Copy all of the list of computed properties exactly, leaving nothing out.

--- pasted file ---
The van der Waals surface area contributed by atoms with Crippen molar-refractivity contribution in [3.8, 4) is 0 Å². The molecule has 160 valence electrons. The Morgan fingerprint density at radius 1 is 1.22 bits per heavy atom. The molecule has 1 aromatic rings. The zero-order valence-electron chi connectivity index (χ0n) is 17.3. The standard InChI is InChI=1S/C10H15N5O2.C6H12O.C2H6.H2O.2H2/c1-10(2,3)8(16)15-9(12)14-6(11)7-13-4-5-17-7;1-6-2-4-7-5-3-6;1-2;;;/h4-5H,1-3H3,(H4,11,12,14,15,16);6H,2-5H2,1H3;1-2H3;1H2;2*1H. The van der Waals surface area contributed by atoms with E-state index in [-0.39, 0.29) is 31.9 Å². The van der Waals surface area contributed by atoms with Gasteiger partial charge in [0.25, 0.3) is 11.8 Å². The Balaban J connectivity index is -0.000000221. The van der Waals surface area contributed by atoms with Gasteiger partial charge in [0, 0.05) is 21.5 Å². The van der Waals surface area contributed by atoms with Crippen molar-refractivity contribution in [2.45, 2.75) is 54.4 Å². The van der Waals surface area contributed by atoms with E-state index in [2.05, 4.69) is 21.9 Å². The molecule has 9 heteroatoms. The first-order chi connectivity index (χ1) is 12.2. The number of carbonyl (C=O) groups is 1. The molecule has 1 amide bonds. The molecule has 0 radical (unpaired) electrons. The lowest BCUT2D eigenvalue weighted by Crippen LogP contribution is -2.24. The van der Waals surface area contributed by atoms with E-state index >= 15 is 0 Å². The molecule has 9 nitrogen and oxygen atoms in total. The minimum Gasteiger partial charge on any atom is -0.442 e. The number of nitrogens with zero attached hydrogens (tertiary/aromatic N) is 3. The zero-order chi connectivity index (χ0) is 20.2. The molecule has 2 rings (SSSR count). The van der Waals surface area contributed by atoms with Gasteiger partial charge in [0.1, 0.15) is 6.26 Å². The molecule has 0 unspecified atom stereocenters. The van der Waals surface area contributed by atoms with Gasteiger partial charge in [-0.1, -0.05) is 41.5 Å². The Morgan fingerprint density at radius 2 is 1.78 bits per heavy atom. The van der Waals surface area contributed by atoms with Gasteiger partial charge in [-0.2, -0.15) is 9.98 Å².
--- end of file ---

The van der Waals surface area contributed by atoms with Crippen molar-refractivity contribution in [3.8, 4) is 0 Å². The molecule has 160 valence electrons. The Morgan fingerprint density at radius 1 is 1.22 bits per heavy atom. The molecule has 1 aromatic rings. The zero-order valence-electron chi connectivity index (χ0n) is 17.3. The standard InChI is InChI=1S/C10H15N5O2.C6H12O.C2H6.H2O.2H2/c1-10(2,3)8(16)15-9(12)14-6(11)7-13-4-5-17-7;1-6-2-4-7-5-3-6;1-2;;;/h4-5H,1-3H3,(H4,11,12,14,15,16);6H,2-5H2,1H3;1-2H3;1H2;2*1H. The van der Waals surface area contributed by atoms with E-state index in [-0.39, 0.29) is 31.9 Å². The van der Waals surface area contributed by atoms with Gasteiger partial charge in [0.25, 0.3) is 11.8 Å². The Balaban J connectivity index is -0.000000221. The van der Waals surface area contributed by atoms with Gasteiger partial charge in [0, 0.05) is 21.5 Å². The van der Waals surface area contributed by atoms with Crippen molar-refractivity contribution in [2.45, 2.75) is 54.4 Å². The van der Waals surface area contributed by atoms with E-state index in [2.05, 4.69) is 21.9 Å². The molecule has 9 heteroatoms. The first-order chi connectivity index (χ1) is 12.2. The number of carbonyl (C=O) groups is 1. The molecule has 1 amide bonds. The molecule has 0 radical (unpaired) electrons. The lowest BCUT2D eigenvalue weighted by Crippen LogP contribution is -2.24. The van der Waals surface area contributed by atoms with E-state index >= 15 is 0 Å². The molecule has 9 nitrogen and oxygen atoms in total. The minimum Gasteiger partial charge on any atom is -0.442 e. The number of nitrogens with zero attached hydrogens (tertiary/aromatic N) is 3. The zero-order chi connectivity index (χ0) is 20.2. The molecule has 2 rings (SSSR count). The van der Waals surface area contributed by atoms with Gasteiger partial charge in [0.1, 0.15) is 6.26 Å². The molecule has 0 unspecified atom stereocenters. The van der Waals surface area contributed by atoms with Gasteiger partial charge in [-0.1, -0.05) is 41.5 Å². The Morgan fingerprint density at radius 2 is 1.78 bits per heavy atom. The van der Waals surface area contributed by atoms with Gasteiger partial charge in [-0.2, -0.15) is 9.98 Å².